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Thursday
Jun302005

Tresor: end of an era

tresor.jpg

 
It’s often said that Berlin is more hedonistic than most cities because of its troubled past. The city’s landscape has changed so much and so often over the last 100 years that its inhabitants realise that a good thing wouldn’t last forever. So it was surprising that its most notorious club, Tresor, stayed open as long as it did. The former department store vault on Leipziger Strasse(Tresor is german for vault) was appropriated by Dmitiri Hegemann back in 1991, and to stay open as long as it did is something of a minor miracle in itself, considering the changes that were happening around it. The surrounding area has changed dramatically in the last ten years, as the steel and glass of government and corporations has imposed itself on the skyline around it.

Tresor grew from a sweaty dark room to a techno label and empire of significant proportions. Helped by the strong connections with Detroit fostered by luminaries such as Jeff Mills, Juan Atkins and Blake Baxter, the club rightly became the most famous in the world, helped no doubt by its grimy decor and being located in what was rapidly becoming the techno capital of the world. The True Spirit CD box set released in 2002 goes to show just how many landmark records were released on this label during its heyday.

But times change, and by the turn of the century it was becoming clear that the label had lost its touch somewhat, with a number of mediocre releases punctuated only occasionally by something that wouldn’t be out of place in its former pantheon. Berlin had changed as well, and so had the music. Tresor’s relentless techno had been superseded by the newer, more organic sounds of the house-inflected Globus bar upstairs as the place to be, but even then it was clear that the locals in particular were seeking pastures new.

The last night of Tresor actually went on for 36 hours until Monday morning, culminating with Hegemann playing the final tracks, aptly. And true to its motif, the place was utterly rammed from start to finish, although this correspondent is relying on 2nd hand reports from Monday at about 4am onwards.

Tresor had been under threat from the owners of the land that the club was situated on, as well as being under relentless pressure from the city council to move. The club was becoming an eyesore for the new bureaucracy taking over Potsdamer Platz, keenly aware that the venue was out of place amongst the refined brick and steel that was shooting up around it. Yet, like a unseemly wart it refused to budge, resolving to stick to it’s infamous slogan, “Tresor Never Sleeps”.

In early 2005 it was announced however that the Wertheim family, who owned the land, were forcing Tresor out, and April 16th was announced as the club’s last night. A series of parties were scheduled, culminating in the last night, with a host of DJs who had helped to make Tresor what it is today.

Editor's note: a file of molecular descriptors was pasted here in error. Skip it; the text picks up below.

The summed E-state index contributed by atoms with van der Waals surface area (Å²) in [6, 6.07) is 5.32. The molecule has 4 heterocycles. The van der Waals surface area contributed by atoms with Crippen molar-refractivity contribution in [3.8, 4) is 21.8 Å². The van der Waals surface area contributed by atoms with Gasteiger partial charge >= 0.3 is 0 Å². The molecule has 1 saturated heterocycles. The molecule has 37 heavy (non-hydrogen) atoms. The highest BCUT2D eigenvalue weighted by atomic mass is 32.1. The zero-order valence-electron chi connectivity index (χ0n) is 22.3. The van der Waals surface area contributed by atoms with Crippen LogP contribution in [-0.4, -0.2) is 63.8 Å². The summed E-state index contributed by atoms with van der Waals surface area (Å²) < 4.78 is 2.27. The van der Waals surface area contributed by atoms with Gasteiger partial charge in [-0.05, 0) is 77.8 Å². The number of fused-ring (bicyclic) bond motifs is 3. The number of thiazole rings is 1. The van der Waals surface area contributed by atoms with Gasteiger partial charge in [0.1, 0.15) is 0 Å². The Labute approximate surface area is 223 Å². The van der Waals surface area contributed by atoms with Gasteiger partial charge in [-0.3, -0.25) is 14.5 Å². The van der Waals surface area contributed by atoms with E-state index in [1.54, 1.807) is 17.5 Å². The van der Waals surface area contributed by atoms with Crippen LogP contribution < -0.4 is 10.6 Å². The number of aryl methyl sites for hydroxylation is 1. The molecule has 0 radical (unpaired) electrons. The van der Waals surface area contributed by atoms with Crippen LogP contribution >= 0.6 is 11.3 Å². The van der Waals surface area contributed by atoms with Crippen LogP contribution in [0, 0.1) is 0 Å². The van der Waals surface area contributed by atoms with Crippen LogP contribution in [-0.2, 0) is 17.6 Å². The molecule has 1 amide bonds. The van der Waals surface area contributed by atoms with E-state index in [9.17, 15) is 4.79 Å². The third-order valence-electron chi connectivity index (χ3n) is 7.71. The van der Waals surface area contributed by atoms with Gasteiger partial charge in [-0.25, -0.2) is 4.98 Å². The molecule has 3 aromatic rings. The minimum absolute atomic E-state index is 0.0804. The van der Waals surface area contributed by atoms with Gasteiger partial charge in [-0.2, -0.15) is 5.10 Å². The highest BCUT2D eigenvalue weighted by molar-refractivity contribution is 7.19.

As I mentioned before, Tresor had made its name because it was a techno club par excellence. The music itself has never been suitable in the sort of post-modernist steel structures that make for clubs nowadays, being more at home in a strobe-filled dark basement where you can smell sweat, damp and see no farther than your own hand, being pummelled by relentess techno. And on our final visit, it showed why music of this nature is so at home here. The last night of Tresor actually went on for 36 hours until Monday morning, culminating with Hegemann playing the final tracks, aptly. And true to its motif, the place was utterly rammed from start to finish, although this correspondent is relying on 2nd hand reports from Monday at about 4am onwards. If there were doubts about its stature within german techno circles still, they were dispelled by a vociferous crowd that partied hard right from the start, with the line-up on the final night consisting almost entirely of residents with the exception of DJ Hell, Richie Hawtin and Ricardo Villalobos (who was rather worse for wear and only managed 30 minutes) However, there were a vast amount of tourists who were paying homage to this unique club, coming from as far away as Toronto in some cases.

Aptly, whilst Tresor has hinted at removing the notorious dungeon and rebuilding it brick by brick in a new location, its closure, however temporary, does in a way signal the end of the looped techno era, a genre that had lost its way by the time hordes of producers were trying to create the new “Steps to Enchantment” (a record that itself is nearly as old as the club). Whilst the harder edged techno continues to proliferate, especially in Eastern Europe, the fact is that Tresor stood as an isolated outpost amongst a number of clubs in Berlin that are warming to the newer, warmer and more experimental sounds that are emanating from Europe right now, and even though Globus had welcomed the housier element of this movement, the techno thundering from the basement was beginning to sound dated.

So, eventually Berlin, in an unusual way, caught up with the club, and like all things related to that utterly unique city, it had to come to an end sooner rather than later. 14 years for a club to run is unusual anywhere, especially here, where fads and fashions can often come and go in the blink of an eyelid. The dungeon may have gone, but somewhere, true spirit remains.

Toby Frith

Reader Comments (1)

have experienced some unique raving sweaty moments there a couple of times!

Unique techno sets, unique venue, unique moments of an unforgettable era...

October 12, 2008 | Unregistered Commenterwonderli

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